As unconfirmed as these assertions may be, they are in keeping with the Iranian regime’s tendency to play both sides of the conflict in various areas. It is surely the case that the regime is counting on Western support, to help it retain its influence over Iraq, but that has not prevented Iran from making incendiary remarks about the United States and its allies in Israel and elsewhere. On Wednesday, the state-affiliated Tasnim News Agency reported that IRGC Aerospace Force Brigadier General Amir Ali Hajizadeh warned of “proportionate responses” to perceived threats against the Islamic Republic.
“Our response will be so strong that even imagining it will be a nightmare for them,” he said, referring to Israel and its supporters. This is almost certainly an exaggeration, however, and is part of a continuous IRGC policy of over-stating Iranian military capabilities.
The Islamic Republic has certainly made an effort to keep those capabilities strong amidst economic sanctions, often to the exclusion of the private sphere, but the inability to sustain both spheres points to the extent of Iran’s difficulty in trying to keep pace with the West in terms of military development. Ch-Aviation Consulting reports that Iran has just grounded all of its commercial An-74 aircraft due to its inability to keep them in service and supplied with replacement parts. As it stands, the Iranian Air Force possesses 10 out of only 11 aircraft of this type that are still operating in the country.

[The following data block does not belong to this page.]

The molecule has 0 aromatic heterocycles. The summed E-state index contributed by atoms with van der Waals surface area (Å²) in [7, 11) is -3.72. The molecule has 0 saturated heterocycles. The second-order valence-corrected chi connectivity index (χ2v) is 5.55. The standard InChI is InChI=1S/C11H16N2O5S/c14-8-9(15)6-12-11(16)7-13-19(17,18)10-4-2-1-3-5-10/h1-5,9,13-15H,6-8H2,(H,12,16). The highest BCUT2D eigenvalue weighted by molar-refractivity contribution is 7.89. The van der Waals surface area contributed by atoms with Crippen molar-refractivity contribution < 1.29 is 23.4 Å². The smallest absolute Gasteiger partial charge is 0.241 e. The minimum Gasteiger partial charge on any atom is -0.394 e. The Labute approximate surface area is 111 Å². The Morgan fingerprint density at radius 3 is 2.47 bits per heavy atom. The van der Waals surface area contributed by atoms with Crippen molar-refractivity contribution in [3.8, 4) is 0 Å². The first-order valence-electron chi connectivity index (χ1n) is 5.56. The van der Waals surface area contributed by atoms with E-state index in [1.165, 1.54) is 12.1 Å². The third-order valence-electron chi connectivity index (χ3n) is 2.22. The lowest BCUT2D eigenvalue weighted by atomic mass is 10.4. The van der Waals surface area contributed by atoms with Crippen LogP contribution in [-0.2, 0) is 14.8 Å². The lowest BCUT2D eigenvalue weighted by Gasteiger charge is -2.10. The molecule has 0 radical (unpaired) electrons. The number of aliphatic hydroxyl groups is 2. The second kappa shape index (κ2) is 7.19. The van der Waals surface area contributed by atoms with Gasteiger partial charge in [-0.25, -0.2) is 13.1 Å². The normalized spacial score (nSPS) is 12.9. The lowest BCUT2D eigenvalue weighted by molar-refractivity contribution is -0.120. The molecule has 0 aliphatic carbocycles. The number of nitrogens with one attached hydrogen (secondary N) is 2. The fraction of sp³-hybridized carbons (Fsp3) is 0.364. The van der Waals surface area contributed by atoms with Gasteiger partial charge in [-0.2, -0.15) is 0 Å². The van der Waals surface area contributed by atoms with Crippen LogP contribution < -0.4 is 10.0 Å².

Channel News Asia reports that Deputy Foreign Minister Hossein Amir-Abdollahian declared on Wednesday that Iran has been offering what he described as policy recommendations and governmental advice to the autonomous government of Iraqi Kurdistan as it fights its own conflict against the Islamic State.
Abdollahian explicitly stated that the Iranian government had acted in the same manner to Kurdistan as it had to the Iraqi government. While he did not elaborate to this effect, many analysts and critics of the regime have observed that Iran has virtually controlled some aspects of Iraqi policy under the Maliki government, especially with respect to its attacks on Iranian dissidents in exile, and more recently its military defense against the Sunni insurgency.
Kurdish sources did not immediately respond to Abdollahian’s comments, and it cannot be said with certainty how much of this “advice” has been received or taken seriously by the Iraqi Kurdish leadership. But the implication that Iran is striving to exert influence over Kurdish policy may be grounds for concern about unchecked Western support for the Kurdish Peshmerga.
Rudaw reported on Wednesday that Germany is the latest Western nation to express interest in arming the Peshmerga, alongside the United States and France. While Abdollahian’s comments do not necessarily mean that doing so would not be in Western interests, they do suggest that close oversight might be needed to assure that support for the Kurds does not become unwitting support for expanded Iranian influence in Iraq.